How To Use A Swim Feeder | Feeder Fishing Tips

A selection of feeders

As you are probably aware there are many methods to try when it comes to angling. One of the most popular and productive ways has to be feeder fishing. Feeder fishing is a form of fishing that uses a swim feeder to disperse your bait at the bottom of the water. Using a swim feeder can have several advantages over other methods on certain days. Learning how to use one is a fairly straight forward affair and is well worth mastering the technique.

What Is A Swim Feeder

A swim feeder is basically a small vessel that is attached to your line, usually above your hook. It is designed to get loose bait to the bottom of the water that you are fishing and attract fish into that area. This can prove to be a really good way of fishing if the fish are feeding on the bottom. A swim feeder will either be made of a hard-wearing plastic or metal. Metal ones are usually in the form of a cage feeder.

When To Use A Swim Feeder

You can pretty much use a swim feeder whenever you feel like it. But sometimes a feeder just gives you an edge over float fishing. Below is some of the different times that I would prefer a swim feeder rather than a float.

When The Fish Aren’t Near The Surface

If you are float fishing off the bottom, midwater, or near the surface and not getting any bites, the fish could be on the bottom. This is prime time to use a swim feeder. They may just simply not be feeding, but you won’t know unless you try.

When It Is Windy

Sometimes when it is windy float fishing can be a real pain. Wind can make it really hard to register any bites using a float, especially if you are fishing at some distance. A lot of the time this is when I prefer a bit of feeder fishing. It can still prove to be a bit tricky at times, but in general I find it a bit easier to register a bite.

Fast Flowing Water

When fishing any rivers or streams with a bit of flow to them baiting up can prove to be a bit tricky. Judging where your loose feed is landing can sometimes be a bit of a nightmare. With a swim feeder attached to your line, you will know exactly where the loose feed is being dispersed.

When You Are Fishing At Distance

A lot of the time on big venues such as wide rivers, large lakes and gravel pits the fish could be quite far out in the water. Even fishing with the heaviest of floats it can be to hard to cast to them. Due to the weight of a loaded swim feeder, you can get a lot more distance than you can using any float rod. You will also know that your loose feed is landing exactly where you want it to.

How To Rig A Swim Feeder

When I was a young lad all I used to do was have a running rig by use of one lead shot on the line. The swim feeder would run freely up and down the line until it hit the shot. I caught plenty of fish using this method, but there are better ways of using a swim feeder. I personally still like a free-running rig due to its simplicity of it. Here’s how I tie one.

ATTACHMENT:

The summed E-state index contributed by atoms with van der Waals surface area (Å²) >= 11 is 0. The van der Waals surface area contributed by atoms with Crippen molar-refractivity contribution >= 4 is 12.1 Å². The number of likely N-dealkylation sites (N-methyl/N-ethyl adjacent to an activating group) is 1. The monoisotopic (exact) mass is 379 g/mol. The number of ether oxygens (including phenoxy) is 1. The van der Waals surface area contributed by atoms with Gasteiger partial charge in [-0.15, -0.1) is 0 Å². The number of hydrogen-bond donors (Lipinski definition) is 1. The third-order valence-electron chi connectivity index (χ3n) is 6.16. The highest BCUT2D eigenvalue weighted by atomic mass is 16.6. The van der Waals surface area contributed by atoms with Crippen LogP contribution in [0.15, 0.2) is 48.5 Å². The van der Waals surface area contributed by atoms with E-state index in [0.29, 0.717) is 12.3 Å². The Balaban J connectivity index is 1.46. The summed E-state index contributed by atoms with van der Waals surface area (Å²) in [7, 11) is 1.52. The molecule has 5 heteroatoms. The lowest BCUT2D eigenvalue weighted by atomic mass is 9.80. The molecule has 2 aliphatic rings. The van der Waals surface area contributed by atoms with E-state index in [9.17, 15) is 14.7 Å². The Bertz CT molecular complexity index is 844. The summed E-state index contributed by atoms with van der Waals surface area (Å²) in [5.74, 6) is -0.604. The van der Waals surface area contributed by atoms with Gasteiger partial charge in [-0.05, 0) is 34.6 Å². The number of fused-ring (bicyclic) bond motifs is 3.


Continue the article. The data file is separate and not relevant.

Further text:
Step 1

First of all, take your main line in one hand. I feeder fish a lot on rivers, for this, I use 6lb mainline and 4lb hook length. Now you want the end of your main line in one hand and your other hand wants to be pinching the line about 12 inches up from the bottom.

Step 2

Now you want to twist the line clockwise with one hand and anti-clockwise with the other. This should form a twisted length of line with a small loop at the end of it.

Step 3

At the opposite end from the small loop you will need to tie it off with a figure of 8 knot and then clip the tag end (the small length of the leftover line). Once this is done, thread your swim feeder onto the line.

Step 4

Take a split shot and firmly attach it to your main line just above the knot you created with the figure of 8 knot. This will stop the feeder from sliding all the way down the rig and coming off.

Step 5

That is the main rig ready, now for the hook length. The hook length always wants to be weaker than the main line. This is because if the line snaps you will only lose a small bit of line and not the whole rig. Take about 12 inches of your hook length line and tie a hook to the end. I like so many others use a half-blood knot. These knots are simple and effective.

Step 6

At the other end of the hook length, you want to form a small loop by means of a figure of 8 knot. This knot is extremely easy to do once you get the hang of it.

Step 7

Now to finish off the rig, get the loop from the main line and the loop on the hook length and tie them together by using a loop to loop knot, and that is it. This is a simple rig and easy to use for most situations. Carl explains it in the video below if you got stuck along the way.

How to tie a simple feeder rig

Different Types Of Swim Feeders